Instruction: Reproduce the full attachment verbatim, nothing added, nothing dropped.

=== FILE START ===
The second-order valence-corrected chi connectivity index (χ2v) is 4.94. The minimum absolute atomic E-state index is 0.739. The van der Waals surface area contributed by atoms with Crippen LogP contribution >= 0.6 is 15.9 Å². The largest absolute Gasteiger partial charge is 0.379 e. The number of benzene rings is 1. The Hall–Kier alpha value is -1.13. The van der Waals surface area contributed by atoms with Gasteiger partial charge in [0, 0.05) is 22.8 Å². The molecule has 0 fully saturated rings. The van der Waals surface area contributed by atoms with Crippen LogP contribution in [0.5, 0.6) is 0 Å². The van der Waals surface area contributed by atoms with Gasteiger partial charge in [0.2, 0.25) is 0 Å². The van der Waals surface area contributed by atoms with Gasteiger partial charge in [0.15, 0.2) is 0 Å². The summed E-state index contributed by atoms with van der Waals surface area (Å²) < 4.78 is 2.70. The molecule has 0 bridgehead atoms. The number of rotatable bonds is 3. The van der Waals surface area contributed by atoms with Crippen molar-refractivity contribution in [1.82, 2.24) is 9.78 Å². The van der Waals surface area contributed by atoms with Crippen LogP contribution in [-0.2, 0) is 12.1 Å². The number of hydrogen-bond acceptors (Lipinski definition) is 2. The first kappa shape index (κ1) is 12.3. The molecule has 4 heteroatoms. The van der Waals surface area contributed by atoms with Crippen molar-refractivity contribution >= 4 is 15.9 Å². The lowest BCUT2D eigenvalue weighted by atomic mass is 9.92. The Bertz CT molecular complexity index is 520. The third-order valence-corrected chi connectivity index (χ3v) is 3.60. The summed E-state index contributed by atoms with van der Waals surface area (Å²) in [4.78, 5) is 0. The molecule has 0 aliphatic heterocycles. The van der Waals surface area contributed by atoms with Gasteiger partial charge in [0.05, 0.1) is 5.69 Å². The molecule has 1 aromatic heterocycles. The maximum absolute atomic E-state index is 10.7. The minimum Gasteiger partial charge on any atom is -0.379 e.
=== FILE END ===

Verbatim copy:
The second-order valence-corrected chi connectivity index (χ2v) is 4.94. The minimum absolute atomic E-state index is 0.739. The van der Waals surface area contributed by atoms with Crippen LogP contribution >= 0.6 is 15.9 Å². The largest absolute Gasteiger partial charge is 0.379 e. The number of benzene rings is 1. The Hall–Kier alpha value is -1.13. The van der Waals surface area contributed by atoms with Gasteiger partial charge in [0, 0.05) is 22.8 Å². The molecule has 0 fully saturated rings. The van der Waals surface area contributed by atoms with Crippen LogP contribution in [0.5, 0.6) is 0 Å². The van der Waals surface area contributed by atoms with Gasteiger partial charge in [0.2, 0.25) is 0 Å². The van der Waals surface area contributed by atoms with Gasteiger partial charge in [0.15, 0.2) is 0 Å². The summed E-state index contributed by atoms with van der Waals surface area (Å²) < 4.78 is 2.70. The molecule has 0 bridgehead atoms. The number of rotatable bonds is 3. The van der Waals surface area contributed by atoms with Crippen molar-refractivity contribution in [1.82, 2.24) is 9.78 Å². The van der Waals surface area contributed by atoms with Crippen LogP contribution in [-0.2, 0) is 12.1 Å². The number of hydrogen-bond acceptors (Lipinski definition) is 2. The first kappa shape index (κ1) is 12.3. The molecule has 4 heteroatoms. The van der Waals surface area contributed by atoms with Crippen molar-refractivity contribution >= 4 is 15.9 Å². The lowest BCUT2D eigenvalue weighted by atomic mass is 9.92. The Bertz CT molecular complexity index is 520. The third-order valence-corrected chi connectivity index (χ3v) is 3.60. The summed E-state index contributed by atoms with van der Waals surface area (Å²) in [4.78, 5) is 0. The molecule has 0 aliphatic heterocycles. The van der Waals surface area contributed by atoms with Gasteiger partial charge in [0.05, 0.1) is 5.69 Å². The molecule has 1 aromatic heterocycles. The maximum absolute atomic E-state index is 10.7. The minimum Gasteiger partial charge on any atom is -0.379 e.